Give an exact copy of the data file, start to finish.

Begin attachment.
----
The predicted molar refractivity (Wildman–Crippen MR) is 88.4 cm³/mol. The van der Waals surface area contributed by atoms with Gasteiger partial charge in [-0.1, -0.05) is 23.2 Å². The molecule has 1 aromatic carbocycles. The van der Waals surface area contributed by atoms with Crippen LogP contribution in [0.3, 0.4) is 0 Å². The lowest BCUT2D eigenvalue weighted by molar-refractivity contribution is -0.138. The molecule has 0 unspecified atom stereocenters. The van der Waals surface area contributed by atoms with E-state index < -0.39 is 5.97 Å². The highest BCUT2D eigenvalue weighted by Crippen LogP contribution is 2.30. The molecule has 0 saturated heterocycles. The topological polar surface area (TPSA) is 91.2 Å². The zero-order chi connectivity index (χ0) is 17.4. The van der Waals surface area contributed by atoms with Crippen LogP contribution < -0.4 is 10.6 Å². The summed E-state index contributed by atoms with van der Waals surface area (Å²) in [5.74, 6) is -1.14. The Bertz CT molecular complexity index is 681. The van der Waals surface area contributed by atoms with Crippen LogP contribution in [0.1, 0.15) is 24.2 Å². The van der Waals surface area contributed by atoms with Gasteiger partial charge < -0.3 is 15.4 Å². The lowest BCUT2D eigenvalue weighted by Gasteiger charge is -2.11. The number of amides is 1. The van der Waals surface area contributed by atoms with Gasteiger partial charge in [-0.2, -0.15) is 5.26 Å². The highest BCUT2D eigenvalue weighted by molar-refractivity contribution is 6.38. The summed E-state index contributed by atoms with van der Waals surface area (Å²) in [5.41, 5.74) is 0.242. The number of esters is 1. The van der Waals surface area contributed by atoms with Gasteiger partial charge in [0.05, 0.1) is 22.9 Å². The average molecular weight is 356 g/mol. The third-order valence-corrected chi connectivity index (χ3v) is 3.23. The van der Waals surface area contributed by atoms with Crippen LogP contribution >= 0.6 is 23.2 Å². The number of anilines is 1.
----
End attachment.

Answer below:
The predicted molar refractivity (Wildman–Crippen MR) is 88.4 cm³/mol. The van der Waals surface area contributed by atoms with Gasteiger partial charge in [-0.1, -0.05) is 23.2 Å². The molecule has 1 aromatic carbocycles. The van der Waals surface area contributed by atoms with Crippen LogP contribution in [0.3, 0.4) is 0 Å². The lowest BCUT2D eigenvalue weighted by molar-refractivity contribution is -0.138. The molecule has 0 unspecified atom stereocenters. The van der Waals surface area contributed by atoms with E-state index < -0.39 is 5.97 Å². The highest BCUT2D eigenvalue weighted by Crippen LogP contribution is 2.30. The molecule has 0 saturated heterocycles. The topological polar surface area (TPSA) is 91.2 Å². The zero-order chi connectivity index (χ0) is 17.4. The van der Waals surface area contributed by atoms with Crippen LogP contribution < -0.4 is 10.6 Å². The summed E-state index contributed by atoms with van der Waals surface area (Å²) in [5.74, 6) is -1.14. The Bertz CT molecular complexity index is 681. The van der Waals surface area contributed by atoms with Crippen LogP contribution in [0.1, 0.15) is 24.2 Å². The van der Waals surface area contributed by atoms with Gasteiger partial charge < -0.3 is 15.4 Å². The lowest BCUT2D eigenvalue weighted by Gasteiger charge is -2.11. The number of amides is 1. The van der Waals surface area contributed by atoms with Gasteiger partial charge in [-0.2, -0.15) is 5.26 Å². The highest BCUT2D eigenvalue weighted by molar-refractivity contribution is 6.38. The summed E-state index contributed by atoms with van der Waals surface area (Å²) in [5.41, 5.74) is 0.242. The number of esters is 1. The van der Waals surface area contributed by atoms with Gasteiger partial charge in [0.05, 0.1) is 22.9 Å². The average molecular weight is 356 g/mol. The third-order valence-corrected chi connectivity index (χ3v) is 3.23. The van der Waals surface area contributed by atoms with Crippen LogP contribution >= 0.6 is 23.2 Å². The number of anilines is 1.